First, Plaintiffs bring claims of common-law fraudulent concealment under the laws of Pennsylvania and Georgia. Defendant contends that these claims should be dismissed because: (1) Plaintiffs have not pled the circumstances of the fraud with particularity pursuant to Federal Rule of Civil Procedure 9(b); and (2) Plaintiffs have not plausibly alleged that Defendant had a duty to disclose the alleged defect. The crux of Defendant's second argument is that Plaintiffs have not adequately alleged that Defendant had knowledge of the alleged defect that was superior to that of the Plaintiffs. Defendant says it was essentially common knowledge that Ford Explorers suffered from “exhaust fume defects, ” because prior model years were the subject of widely publicized class action litigation and National Highway Transportation and Safety Board (NHTSB) investigations. Defendant's arguments are not well-taken.

         As to Defendant's first argument, that Plaintiffs' claims are not plead with sufficient particularity, it is true that under Rule 9(b), a complaint alleging fraud “must state with particularity the circumstances constituting fraud.” However, Rule 9(b) also provides that “[m]alice, intent, knowledge, and other conditions of a person's mind may be alleged generally.” Thus, it “does not require a plaintiff to allege specific facts related to the defendant's state of mind when the allegedly fraudulent statements [or omissions] were made.” Mizzaro v. Home Depot, Inc., 544 F.3d 1230, 1237 (11th Cir. 2008). Instead, it is sufficient to plead “the who, what, when, where, and how” of the allegedly fraudulent statements or omissions and then allege generally that those statements or omissions were made with the requisite intent. Id. To the extent Defendant contend that Plaintiffs have failed to plead Defendant's knowledge of the defect with particularity, the argument is not well-taken. Plaintiffs have generally alleged such knowledge, and that is all that is required by Rule 9(b). The Court also finds that Plaintiffs have pled the circumstances of the alleged fraud with sufficient particularity.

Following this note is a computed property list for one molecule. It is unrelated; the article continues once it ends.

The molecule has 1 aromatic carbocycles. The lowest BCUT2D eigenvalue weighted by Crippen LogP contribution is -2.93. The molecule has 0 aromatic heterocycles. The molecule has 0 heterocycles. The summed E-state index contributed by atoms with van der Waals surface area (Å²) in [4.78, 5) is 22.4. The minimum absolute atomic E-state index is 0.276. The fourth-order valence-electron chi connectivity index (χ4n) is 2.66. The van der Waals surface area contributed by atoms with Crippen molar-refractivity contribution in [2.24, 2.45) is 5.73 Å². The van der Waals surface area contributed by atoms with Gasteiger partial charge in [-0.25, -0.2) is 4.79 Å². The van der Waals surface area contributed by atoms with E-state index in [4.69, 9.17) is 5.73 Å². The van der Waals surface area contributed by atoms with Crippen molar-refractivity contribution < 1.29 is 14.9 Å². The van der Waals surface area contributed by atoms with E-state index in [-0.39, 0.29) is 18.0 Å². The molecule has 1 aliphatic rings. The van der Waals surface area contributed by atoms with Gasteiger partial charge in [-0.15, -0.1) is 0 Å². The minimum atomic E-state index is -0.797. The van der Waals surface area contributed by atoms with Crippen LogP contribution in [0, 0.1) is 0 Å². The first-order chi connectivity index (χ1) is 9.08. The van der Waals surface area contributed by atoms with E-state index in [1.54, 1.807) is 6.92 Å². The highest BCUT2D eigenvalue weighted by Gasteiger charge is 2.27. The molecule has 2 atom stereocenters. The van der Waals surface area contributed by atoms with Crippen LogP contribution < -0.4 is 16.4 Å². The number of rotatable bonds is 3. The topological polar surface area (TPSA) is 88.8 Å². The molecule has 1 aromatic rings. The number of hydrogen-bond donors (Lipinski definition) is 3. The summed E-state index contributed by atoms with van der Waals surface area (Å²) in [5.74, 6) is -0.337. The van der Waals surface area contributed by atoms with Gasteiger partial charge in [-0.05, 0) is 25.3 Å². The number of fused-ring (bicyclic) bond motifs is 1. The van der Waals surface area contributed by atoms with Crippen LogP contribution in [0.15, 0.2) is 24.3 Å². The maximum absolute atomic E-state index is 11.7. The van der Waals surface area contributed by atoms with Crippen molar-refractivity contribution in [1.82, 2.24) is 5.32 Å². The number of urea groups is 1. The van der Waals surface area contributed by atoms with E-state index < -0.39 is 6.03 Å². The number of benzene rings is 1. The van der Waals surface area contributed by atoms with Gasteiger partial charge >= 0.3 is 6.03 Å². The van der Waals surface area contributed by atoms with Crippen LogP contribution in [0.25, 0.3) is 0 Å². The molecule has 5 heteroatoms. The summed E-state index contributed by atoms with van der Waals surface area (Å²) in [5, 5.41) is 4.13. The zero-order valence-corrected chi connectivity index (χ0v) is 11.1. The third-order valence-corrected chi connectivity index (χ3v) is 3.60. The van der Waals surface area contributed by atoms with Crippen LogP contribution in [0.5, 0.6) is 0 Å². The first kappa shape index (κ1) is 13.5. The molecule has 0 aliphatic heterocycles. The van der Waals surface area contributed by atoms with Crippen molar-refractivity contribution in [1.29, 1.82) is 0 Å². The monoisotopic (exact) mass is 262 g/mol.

As to Defendant's alleged superior knowledge, both Pennsylvania and Georgia recognize a duty to disclose where a defendant has exclusive and superior knowledge. See In re MyFord Touch Consumer Litig., 46 F.Supp.3d 936, 960 (N.D. Cal. 2014) (finding manufacturer had duty to disclose based on exclusive knowledge of a defect under, inter alia, Pennsylvania common law and consumer protection statutes); McCabe v. Daimler AG, 948 F.Supp.2d 1347, 1368 (N.D.Ga. 2013) (“McCabe I”) (sustaining fraud by omission claim under Georgia law upon consideration of a motion to dismiss and imposing a duty to disclose where the defect “could not have been discovered through the exercise of ordinary prudence and caution [by plaintiffs]”). Exclusive knowledge can be established where, for example, the ...